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Mr. Smith: I understand well why such a case is made, and I listen to it with special care when it comes from the Chairman of the Select Committee. A real danger exists, however, that those who advocate it will contradict themselves. On the one hand, Conservative Members have argued that the system is too complicated, yet now they urge us to add further complexity. All Members will know people whose circumstances have changed and for whom several sets of information would have to be given. Conservative Members should consider again what their party did in office. When the Conservatives faced this issue with family credit, did they provide a year's retrospection? No; they operated normal backdating of a maximum of one month, and people had to show just cause to access it.

Annabelle Ewing (Perth): On that latter point, I find the Secretary of State's answer unconvincing. Surely it does not matter what the Tories did when they were in

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government. Surely it is up to this Government to do better. In any event, my key question concerns the admission by the Secretary of State a moment ago that errors were made. Can we have a statement on whether the Government will pay compensation to those people who have out-of-pocket expenses as a result of the errors that he admitted a moment ago?

Mr. Smith: The hon. Lady said that we ought to do better than the Conservative party, and I certainly agree with her about that. Of course, we are doing better with the new tax credits, which are three times as generous as the family credit arrangements. On compensation, that is governed by an Inland Revenue code of practice, which must apply in this case as in other cases.

We acknowledge the difficulties that have been experienced, and we apologise for the effect on families. Let us also remember, however, that the overwhelming majority of payments were made to families on time and accurately. Performance of the system has improved. The Inland Revenue is clearing many more cases than it is receiving. I have certainly had more positive feedback from constituents and others who appreciate the real difference that the new credits are making to their standard of living and to their child care choices. Building on what has already been achieved through economic stability, 1.5 million more people in jobs, the new deal, the minimum wage, the increases in child benefit—which the Conservatives froze for nearly their whole period in office—the working families tax credit, improved child care and the new tax credits bring further help to families and those on low incomes. They carry forward our drive for a strong society in which everyone has the chance to make the most of their potential, and in which no one is left behind.

Mr. Michael Connarty (Falkirk, East): I applaud the extra £2.7 billion that is going into help for families. Does my right hon. Friend accept, however, that some families—perhaps a larger number than we currently understand—who were on income support and who work for low wages received the tax credit and lost income support? They found themselves paying council tax and rent, and in one case in my constituency they found that they had £60 a week less for their children than previously because of bills coming in and because they had been taken out of income support by the tax credits.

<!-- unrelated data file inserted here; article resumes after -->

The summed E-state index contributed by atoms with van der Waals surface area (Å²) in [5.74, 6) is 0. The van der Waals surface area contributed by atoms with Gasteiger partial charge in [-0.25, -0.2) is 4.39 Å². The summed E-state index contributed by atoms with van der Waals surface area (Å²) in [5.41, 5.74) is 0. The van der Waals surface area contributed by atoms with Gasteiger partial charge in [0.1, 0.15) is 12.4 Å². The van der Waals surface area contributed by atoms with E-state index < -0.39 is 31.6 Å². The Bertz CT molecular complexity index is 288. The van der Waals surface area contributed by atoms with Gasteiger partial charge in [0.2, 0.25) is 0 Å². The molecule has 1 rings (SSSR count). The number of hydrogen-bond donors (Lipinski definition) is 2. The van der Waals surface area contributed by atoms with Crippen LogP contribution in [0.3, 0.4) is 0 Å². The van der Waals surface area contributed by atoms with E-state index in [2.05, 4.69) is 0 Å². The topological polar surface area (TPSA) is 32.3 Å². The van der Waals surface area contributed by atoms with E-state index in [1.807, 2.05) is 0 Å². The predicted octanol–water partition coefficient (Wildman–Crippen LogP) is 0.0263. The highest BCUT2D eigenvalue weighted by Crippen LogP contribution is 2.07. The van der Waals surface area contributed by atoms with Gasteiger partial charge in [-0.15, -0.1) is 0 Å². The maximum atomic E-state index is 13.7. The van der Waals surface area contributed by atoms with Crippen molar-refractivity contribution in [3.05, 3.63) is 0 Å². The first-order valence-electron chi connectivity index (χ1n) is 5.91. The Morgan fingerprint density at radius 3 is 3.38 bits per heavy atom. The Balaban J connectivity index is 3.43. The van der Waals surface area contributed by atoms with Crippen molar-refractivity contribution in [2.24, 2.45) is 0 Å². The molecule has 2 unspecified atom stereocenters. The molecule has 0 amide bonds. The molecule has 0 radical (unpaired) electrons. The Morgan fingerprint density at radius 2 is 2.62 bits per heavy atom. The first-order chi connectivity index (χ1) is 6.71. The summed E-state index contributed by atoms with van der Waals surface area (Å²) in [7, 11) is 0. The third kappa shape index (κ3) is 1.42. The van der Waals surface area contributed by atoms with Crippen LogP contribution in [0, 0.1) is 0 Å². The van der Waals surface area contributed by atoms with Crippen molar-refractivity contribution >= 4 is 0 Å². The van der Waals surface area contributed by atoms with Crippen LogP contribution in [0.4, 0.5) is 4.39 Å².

Mr. Smith: I recognise that the movement from welfare to work, which was very difficult under the Conservative party, and which we have improved substantially, involves withdrawal rates, tapers and additional costs. That is why, all the time, we are examining how we can improve the gains to work for those who make that difficult transition. I must say, however, that there is no comparison between the support and the extent of movement from welfare to work under this Government and the abysmal record of the Conservative party. It is the combination of the new deal help, which it opposed, the minimum wage, which it opposed, and the tax credit system, which it opposes now, that makes the difference. Let us remember that we started with the awful legacy of the Conservative years, inheriting a fractured society—[Interruption.] Conservative Members do not like to hear it because it

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is so true. It was a society riddled with divisions and plagued by poverty and social exclusion. Over 18 years, the Conservative party widened the gap between rich and poor, with millions being thrown into poverty.

Sir Nicholas Winterton (Macclesfield): I am listening carefully to the Secretary of State's speech, as I did to my hon. Friend the shadow Secretary of State. Both of them have done a service to the people of this country. Will the right hon. Gentleman not admit, however, that one of the grave problems with the implementation of these tax credits, which I warmly support and with which I agree, is that people lose benefits that they have hitherto received before the tax credits were implemented? People are therefore left with much less income to pay large bills. Will he not only reply to that but indicate whether the Inland Revenue regulations relating to compensation might take that point into account, so that people can get redress for the huge debt that they piled up through no fault of their own?